When one department is downstream from another and dependent on the flow of work, it is critical that staffing levels be balanced to insure that the planned productivity levels are maintained. When planning the next day’s work, supervisors need to talk to each other and adjust to interruptions in the workflow. They also must be nimble enough to adjust their work schedules to respond to emergencies as they occur.


An effective supervisor leads his or her team and can delegate responsibility to team members. A supervisor who is an effective delegator maximizes the potential of his or her team and also permits team members to self-direct the work, which builds self-esteem and develops the skills of the team. Simple tasks should be delegated and the supervisor should concentrate on the critical tasks at hand.


An effective supervisor has the ability to plan the activities of his or her team in a way that maximizes their potential for productivity. This skill works hand-in-hand with the ability to organize activities in a sequential manner in order to support the activities of the other teams downstream. An effective supervisor should be able to match staffing and material requirements to productivity goals.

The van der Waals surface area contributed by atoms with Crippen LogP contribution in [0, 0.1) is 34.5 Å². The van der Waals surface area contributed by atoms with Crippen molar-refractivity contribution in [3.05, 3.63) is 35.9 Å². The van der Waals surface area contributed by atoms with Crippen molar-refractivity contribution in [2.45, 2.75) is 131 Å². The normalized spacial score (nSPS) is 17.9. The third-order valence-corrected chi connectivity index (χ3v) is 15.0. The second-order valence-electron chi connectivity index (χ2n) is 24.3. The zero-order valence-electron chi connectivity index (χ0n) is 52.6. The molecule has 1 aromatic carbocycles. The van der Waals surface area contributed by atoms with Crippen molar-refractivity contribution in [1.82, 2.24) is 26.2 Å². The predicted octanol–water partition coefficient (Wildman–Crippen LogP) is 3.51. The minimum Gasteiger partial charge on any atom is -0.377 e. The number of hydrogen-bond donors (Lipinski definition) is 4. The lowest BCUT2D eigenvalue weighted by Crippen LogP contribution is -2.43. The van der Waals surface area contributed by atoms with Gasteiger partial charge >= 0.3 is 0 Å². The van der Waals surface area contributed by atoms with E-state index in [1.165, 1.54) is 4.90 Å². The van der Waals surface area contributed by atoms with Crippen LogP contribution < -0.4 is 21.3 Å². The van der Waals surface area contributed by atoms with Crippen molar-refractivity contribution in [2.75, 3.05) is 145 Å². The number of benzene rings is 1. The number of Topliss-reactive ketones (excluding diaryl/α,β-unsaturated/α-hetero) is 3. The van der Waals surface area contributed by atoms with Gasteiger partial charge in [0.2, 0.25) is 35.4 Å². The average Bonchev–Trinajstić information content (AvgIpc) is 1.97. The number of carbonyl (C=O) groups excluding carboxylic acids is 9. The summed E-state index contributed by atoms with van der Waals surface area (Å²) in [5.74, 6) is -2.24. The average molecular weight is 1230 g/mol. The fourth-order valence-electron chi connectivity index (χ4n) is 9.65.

In order to maximize a team’s potential, team members need to be recruited, trained and oriented as to the activities they are required to perform. The supervisor functions as a mentor, a coach and a teacher to each member of his or her team. The frontline supervisor should be able to perform every task that his or her team performs. If he or she does not have that capability, then another supervisor should be of assistance. All supervisors should be cross-trained in order to provide continuity during vacations and absences.

An effective supervisor is able to coordinate the activities of his or her team with the other teams that they interact with on a daily basis. Without this effective coordination, each team will act as a separate unit and not be able to maximize the potential of the team. Supervisors should not rely on the next level of management for this function.